This fall, Mercedes-Benz will release its new 2011 S63 AMG. Fans are sure to marvel at how the company has dressed it up like the famous 300SEL 6.8 AMG endurance racer that had participated in the 24 Hours of Spa. In 1971, the 300SEL 6.8 AMG competed at the track of Spa-Francorchamps in Belgium in that year’s 24 Hours of Spa.
The 300SEL 6.8 AMG raced against Ford Capri RS, BMW 2800 CS, Chevrolet Camaro, Opel Commodore, and Alfa Romeo GTA. It came in second after completing 308 laps, behind a Capri and ahead of a Camaro. The vehicle needed to refuel frequently but it had few mechanical problems.
After its second-place finish, the red 300SEL became known internationally, especially in its home country of Germany. In 2006, Mercedes made 300 replicas. In recognition of its success in 1971, Mercedes placed matching sponsor decals all over its new 2011 S63 AMG, hoping to channel the spirit of the old AMG-prepped 300SEL.
AMG’s new twin-turbocharged V-8, which is more powerful and more fuel efficient than the outgoing 6.2-liter V-8, debuts in the S-Class.
After modifying the exterior appearance of the two speedy sedans, they were driven around Spa for a classic photo shoot. Hans Heyer (co-driver in 1971) was present with his trademark Tyrolean hat (see it in the photo gallery).
Prior to the actual race, the Mercedes-Benz 300 SEL 6.8 AMG surprised everyone when driver Clemens Schickentanz piloted the red four-door saloon to the fifth-fastest training time. Thus, during the 24-hour race in Spa-Francorchamps, a good portion of the crowd of spectators – numbering around 80,000 – did not expect the 300 SEL 6.8 AMG to start fifth from the pole position.
This was a place enjoyed by the car anticipated to win the competition, a Chevrolet Camaro piloted by Ivo Grauls and Peter Hoffmann. What they do not know is that the people at AMG themselves never expected to get fifth place in a starting line-up of around 60 racecars.
Right behind the Camaro of Grauls and Hoffmann is the Alpina-BMW 2800 CS of Niki Lauda and Gérard Larousse, followed by first works Ford Capri of Dieter Glemser and Alex Soler-Roig. Just right in front of the 300 SEL 6.8 AMG is the Schnitzer-BMW 2800 CS of Rauno Aaltonen and Helmut Kelleners. Not only that, the 300 SEL 6.8 AMG also has to prove that it is also faster than the rest of the field by completing the most laps in the then 14.1 km course in the Ardennes.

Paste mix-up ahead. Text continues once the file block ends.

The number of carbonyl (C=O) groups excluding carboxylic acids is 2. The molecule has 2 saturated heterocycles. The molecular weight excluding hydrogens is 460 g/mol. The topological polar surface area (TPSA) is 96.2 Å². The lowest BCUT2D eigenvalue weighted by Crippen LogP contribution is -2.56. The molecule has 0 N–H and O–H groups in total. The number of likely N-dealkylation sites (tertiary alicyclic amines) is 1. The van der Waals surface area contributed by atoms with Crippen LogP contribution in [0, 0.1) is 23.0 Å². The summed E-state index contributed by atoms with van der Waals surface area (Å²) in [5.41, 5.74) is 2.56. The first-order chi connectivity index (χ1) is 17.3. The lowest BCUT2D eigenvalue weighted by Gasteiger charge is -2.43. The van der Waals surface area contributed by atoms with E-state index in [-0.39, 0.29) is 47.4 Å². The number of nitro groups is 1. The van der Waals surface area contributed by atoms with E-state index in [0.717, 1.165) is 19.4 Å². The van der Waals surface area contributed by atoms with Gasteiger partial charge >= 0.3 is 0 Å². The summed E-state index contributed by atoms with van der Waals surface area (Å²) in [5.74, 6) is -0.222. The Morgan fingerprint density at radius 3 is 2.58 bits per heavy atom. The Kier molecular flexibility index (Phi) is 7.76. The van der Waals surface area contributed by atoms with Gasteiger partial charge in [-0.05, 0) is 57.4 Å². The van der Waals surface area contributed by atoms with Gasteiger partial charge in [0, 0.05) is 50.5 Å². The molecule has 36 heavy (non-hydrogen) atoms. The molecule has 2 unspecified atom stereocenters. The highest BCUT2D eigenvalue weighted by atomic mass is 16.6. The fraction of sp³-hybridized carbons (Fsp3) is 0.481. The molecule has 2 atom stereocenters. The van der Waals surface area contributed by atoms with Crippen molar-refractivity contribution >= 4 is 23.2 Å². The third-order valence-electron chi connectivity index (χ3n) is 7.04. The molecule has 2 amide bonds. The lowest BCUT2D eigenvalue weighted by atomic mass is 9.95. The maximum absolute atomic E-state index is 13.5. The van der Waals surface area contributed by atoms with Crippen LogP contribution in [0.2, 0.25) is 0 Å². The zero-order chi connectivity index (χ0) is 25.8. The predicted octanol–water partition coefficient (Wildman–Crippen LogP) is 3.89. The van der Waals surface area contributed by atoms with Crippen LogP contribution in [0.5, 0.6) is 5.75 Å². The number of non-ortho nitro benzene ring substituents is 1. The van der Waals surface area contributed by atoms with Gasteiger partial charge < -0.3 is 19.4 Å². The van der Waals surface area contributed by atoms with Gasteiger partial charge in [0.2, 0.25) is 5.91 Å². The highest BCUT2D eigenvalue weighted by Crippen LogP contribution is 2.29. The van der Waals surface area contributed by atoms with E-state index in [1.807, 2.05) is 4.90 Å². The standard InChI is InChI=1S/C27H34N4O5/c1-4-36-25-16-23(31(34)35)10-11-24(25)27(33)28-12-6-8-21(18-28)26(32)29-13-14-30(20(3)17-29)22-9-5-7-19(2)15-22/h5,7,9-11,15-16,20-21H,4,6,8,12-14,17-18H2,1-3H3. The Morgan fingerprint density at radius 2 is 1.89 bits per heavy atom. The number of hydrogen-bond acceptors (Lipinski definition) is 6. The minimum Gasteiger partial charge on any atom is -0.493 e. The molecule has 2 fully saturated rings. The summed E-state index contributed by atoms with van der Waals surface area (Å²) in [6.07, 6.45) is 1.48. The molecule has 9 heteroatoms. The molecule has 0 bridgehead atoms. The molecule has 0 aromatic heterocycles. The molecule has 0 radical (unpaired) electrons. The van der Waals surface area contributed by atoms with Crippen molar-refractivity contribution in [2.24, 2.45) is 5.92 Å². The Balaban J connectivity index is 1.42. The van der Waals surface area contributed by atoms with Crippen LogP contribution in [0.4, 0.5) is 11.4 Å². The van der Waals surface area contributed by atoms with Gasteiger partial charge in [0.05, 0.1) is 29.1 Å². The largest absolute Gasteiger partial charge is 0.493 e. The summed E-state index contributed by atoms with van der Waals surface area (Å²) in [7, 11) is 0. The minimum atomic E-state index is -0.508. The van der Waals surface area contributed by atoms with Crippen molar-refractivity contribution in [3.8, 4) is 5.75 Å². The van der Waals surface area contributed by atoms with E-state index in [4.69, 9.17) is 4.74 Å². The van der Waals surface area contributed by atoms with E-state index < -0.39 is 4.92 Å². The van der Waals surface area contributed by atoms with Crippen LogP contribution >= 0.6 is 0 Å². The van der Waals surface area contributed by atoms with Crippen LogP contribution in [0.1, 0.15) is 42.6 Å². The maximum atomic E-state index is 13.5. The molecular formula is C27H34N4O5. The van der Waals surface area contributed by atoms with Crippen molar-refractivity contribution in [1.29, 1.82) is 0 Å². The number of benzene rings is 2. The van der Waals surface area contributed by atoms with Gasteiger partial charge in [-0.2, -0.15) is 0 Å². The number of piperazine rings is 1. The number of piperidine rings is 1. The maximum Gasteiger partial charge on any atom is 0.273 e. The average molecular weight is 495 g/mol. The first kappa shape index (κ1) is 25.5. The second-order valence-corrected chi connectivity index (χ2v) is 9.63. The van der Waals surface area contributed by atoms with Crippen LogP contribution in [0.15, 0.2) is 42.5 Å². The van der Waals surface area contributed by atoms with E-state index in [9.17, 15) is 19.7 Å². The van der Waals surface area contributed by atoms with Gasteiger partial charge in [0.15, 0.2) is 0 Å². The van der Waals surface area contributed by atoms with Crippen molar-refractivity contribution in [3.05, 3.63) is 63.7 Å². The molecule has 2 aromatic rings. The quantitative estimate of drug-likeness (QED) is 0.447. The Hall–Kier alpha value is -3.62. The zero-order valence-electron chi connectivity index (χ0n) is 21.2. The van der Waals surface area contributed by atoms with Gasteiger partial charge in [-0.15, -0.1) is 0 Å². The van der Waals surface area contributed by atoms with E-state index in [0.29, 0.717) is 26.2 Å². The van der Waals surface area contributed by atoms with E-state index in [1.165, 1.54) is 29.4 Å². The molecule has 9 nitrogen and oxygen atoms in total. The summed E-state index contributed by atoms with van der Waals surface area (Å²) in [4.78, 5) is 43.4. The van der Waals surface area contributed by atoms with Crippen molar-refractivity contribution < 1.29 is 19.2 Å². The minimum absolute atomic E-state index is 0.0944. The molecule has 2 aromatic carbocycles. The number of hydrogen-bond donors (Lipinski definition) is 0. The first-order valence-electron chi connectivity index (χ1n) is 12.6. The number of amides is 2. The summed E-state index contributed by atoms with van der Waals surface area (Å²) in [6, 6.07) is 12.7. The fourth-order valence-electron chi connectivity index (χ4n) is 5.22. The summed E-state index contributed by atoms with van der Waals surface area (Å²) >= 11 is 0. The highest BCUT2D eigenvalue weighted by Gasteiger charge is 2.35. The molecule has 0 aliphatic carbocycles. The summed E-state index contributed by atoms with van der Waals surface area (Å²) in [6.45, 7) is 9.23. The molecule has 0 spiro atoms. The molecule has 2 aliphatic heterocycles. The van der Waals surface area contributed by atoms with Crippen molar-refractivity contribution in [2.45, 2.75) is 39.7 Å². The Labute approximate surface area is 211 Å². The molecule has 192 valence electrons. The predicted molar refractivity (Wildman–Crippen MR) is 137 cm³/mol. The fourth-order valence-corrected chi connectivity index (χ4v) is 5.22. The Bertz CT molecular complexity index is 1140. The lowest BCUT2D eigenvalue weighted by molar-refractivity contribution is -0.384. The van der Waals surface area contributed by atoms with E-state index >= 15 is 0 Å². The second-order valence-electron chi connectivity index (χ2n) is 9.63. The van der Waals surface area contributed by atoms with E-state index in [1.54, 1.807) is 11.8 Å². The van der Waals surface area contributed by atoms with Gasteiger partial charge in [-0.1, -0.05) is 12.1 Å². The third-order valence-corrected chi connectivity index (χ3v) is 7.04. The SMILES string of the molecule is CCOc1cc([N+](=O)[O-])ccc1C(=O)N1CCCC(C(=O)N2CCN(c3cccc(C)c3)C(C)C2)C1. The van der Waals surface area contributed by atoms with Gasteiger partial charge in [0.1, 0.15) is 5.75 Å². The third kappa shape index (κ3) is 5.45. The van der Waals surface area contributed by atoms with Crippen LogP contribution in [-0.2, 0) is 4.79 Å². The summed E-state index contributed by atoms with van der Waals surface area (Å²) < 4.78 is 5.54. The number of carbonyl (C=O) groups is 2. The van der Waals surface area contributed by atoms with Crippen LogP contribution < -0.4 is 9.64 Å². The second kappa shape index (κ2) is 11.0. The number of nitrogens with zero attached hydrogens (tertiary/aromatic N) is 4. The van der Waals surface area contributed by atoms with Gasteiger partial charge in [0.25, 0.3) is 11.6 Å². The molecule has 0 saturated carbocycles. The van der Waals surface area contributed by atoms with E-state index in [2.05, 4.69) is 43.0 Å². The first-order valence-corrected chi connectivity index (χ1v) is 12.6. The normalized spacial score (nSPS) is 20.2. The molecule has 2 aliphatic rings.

On the first lap, co-driver Hans Heyer was able to get the 300 SEL 6.8 AMG into third place just behind the Ford Capri of Glemser and Soler-Roig and the Chevrolet Camaro of Grauls and Hoffmann. In the end, the #35 300 SEL 6.8 AMG crossed the finish line with a huge achievement – a second place finish behind the Ford Capri of Glemser and Soler-Roig – completing the 24-hour race in 308 laps with zero technical problems.
Heyer, now 67, reminisced that while the team knows they could win, others were not aware of their capability. While the red four-door saloon was peerless on the “long straights,” its braking system derived from the standard model had difficulties handling the vehicle's weight of around 1,635 kg.
Heyer, however, noted that the old layout of the Spa course had given the discs plenty of time to cool down; thus the 300 SEL 6.8 AMG was able to take advantage of the long straights. Boasting a max speed of 265 km/h, the saloon was tailor-fitted for the Spa. He quipped that spectators had begun cheering for the 300 SEL 6.8 AMG, and the outsider quickly became their favorite. With its V8 sound, the saloon featured a luxurious interior with standard elements like carpets, paneled doors and a dashboard with exotic wood trim, as well as power steering and air suspension.
The 300 SEL 6.8 AMG was derived from the 184 kW (250 hp) Mercedes-Benz 300 SEL 6.3, which boasts of a top speed of 220 km/h. By then, the Mercedes-Benz 300 SEL 6.3 was the fastest regular production car in Germany.
To create its racing version, AMG increased its engine displacement from 6330 cc to 6835 cc, thereby increasing its output to 315 kW (428 hp) at 5500 rpm, and torque from 500 nm to 608 nm. To tweak the V8, AMG co-founder Erhard Melcher employed high-precision camshafts and modified rocker arms, new Mahle pistons and lighter connecting rods.
He also made use of larger intake valves, polished intake and exhaust ducts, modified combustion chambers, and a new intake tract with two throttle flaps. In addition, Melcher employed a racing exhaust system for a better gas through-flow and higher engine speeds. He also installed an additional oil cooler and balanced the crankshaft to improve the engine's durability.